Committing configuration files

So, the scenario here is that you have a configuration file that you want to be committed so that you have a complete example to work from. The problem is that the completed file might have passwords in it that you don’t want committed to your git repository.

I found the objectively correct answer today. You commit a file with the example first…

My example config.json file:

    "my_api_endpoint": "http://apis.kevinja.com/v1/fakeapi/",
    "api_username": "your_username",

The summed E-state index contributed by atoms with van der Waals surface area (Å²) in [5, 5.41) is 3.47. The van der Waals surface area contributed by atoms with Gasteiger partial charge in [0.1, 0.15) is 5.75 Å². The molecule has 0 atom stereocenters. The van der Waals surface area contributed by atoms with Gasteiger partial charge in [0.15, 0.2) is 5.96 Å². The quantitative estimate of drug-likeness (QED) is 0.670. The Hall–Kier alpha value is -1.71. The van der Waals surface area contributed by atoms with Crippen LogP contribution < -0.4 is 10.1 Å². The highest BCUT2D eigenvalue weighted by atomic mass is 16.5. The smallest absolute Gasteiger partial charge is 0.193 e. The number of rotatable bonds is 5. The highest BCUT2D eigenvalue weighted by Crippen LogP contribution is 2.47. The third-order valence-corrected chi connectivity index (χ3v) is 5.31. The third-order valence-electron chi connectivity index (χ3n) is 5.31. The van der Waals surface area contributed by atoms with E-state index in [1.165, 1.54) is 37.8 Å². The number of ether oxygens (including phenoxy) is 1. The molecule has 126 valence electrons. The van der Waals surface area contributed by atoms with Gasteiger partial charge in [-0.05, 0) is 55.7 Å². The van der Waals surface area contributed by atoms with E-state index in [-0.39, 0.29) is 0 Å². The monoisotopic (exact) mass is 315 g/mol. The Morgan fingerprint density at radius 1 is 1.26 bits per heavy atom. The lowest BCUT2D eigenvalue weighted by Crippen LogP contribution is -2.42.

"api_password": "changeme"

Then… you do some git magic:

git update-index --skip-worktree config.json

This tells git that you don’t want it monitoring this file anymore.

Now, you can change the file to your heart’s content:

    "my_api_endpoint": "http://apis.kevinja.com/v1/fakeapi/",
    "api_username": "kevinja",
    "api_password": "My$uper$3cr1tPa$$w0rd"

…and git doesn’t care anymore.

➜  git status
On branch master
nothing to commit, working tree clean

You can always change your mind later:

git update-index --no-skip-worktree config.json

git geekery

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